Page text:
Television ads for fast-food children's meals were compared with adult advertisements to assess companies' compliance with self-regulatory pledges.
Fast-food marketing can have an impact on children's food preferences and behaviors. The food and beverage industry has initiated some programs to self-regulate their marketing, including the Children's Food and Beverage Advertising Initiative (CFBAI). This study examined national television advertisements from the top 25 U.S. quick-service restaurant (QSR) chains, to assess whether companies were complying with their self-regulatory pledges.
A total of three QSR advertised children's meals: McDonald’s, Burger King and Subway. Together, McDonald’s and Burger King were responsible for 99 percent of the ads for children's meals.
Four children’s television stations—Cartoon Network, Nickelodeon, Disney XD, and Nicktoons—aired 79 percent of the advertisements aimed at children.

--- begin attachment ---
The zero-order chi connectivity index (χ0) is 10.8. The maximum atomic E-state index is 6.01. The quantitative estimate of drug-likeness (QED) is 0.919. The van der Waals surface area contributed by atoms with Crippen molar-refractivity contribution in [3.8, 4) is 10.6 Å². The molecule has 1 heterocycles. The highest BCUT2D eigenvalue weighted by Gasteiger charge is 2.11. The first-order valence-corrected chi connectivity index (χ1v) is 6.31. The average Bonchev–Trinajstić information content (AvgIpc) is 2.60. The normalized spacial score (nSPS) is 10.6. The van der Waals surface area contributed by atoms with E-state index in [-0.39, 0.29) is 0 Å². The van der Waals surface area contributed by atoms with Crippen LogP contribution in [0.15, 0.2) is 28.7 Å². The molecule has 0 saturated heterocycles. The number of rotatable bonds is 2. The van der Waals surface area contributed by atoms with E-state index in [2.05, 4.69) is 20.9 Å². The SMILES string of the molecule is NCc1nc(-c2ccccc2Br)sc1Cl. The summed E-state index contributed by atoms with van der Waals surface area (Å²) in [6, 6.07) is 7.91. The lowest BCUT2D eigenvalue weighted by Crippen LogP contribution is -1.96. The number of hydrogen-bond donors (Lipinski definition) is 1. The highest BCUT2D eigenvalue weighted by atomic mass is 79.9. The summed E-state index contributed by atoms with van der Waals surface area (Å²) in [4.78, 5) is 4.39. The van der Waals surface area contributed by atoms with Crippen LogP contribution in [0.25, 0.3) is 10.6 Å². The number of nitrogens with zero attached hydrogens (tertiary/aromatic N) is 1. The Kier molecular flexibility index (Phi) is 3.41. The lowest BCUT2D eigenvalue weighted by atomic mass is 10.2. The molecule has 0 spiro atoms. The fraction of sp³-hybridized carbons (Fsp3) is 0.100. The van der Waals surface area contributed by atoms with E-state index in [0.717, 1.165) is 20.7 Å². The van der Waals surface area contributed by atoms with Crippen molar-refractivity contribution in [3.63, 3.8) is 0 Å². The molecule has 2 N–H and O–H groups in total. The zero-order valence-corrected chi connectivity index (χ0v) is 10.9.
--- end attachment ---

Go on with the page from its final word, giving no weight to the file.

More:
Sixty-nine percent of ads aimed at kids included mention of toy giveaways. Movie tie-ins were present in 55 percent of children’s advertisements, compared with 14 percent in adult advertisements.
Ads targeting children also were more likely to include strong branding. Images of food packaging were present in 88 percent of ads aimed at children, compared with 23 percent of ads targeting adults.
McDonald’s aired 44,062 ads, and 40 percent were aimed at kids. Burger King aired 37,210 ads, with 21 percent aimed at kids.
The self-regulatory system encourages advertisements to focus on actual food products instead of premiums and tie-ins. The authors concluded that McDonald's and Burger King "did not follow through with their self-regulatory promises during the study period."
About the Study
This study assessed national television advertisements for the top 25 QSR chains that aired between July 1, 2009 and June 30, 2010. Those advertising meals for children were compared with adult advertisements from the same company. Two coders evaluated all advertisements, conducting visual and audio assessments of branding, toy premiums, movie tie-ins, and depictions of food.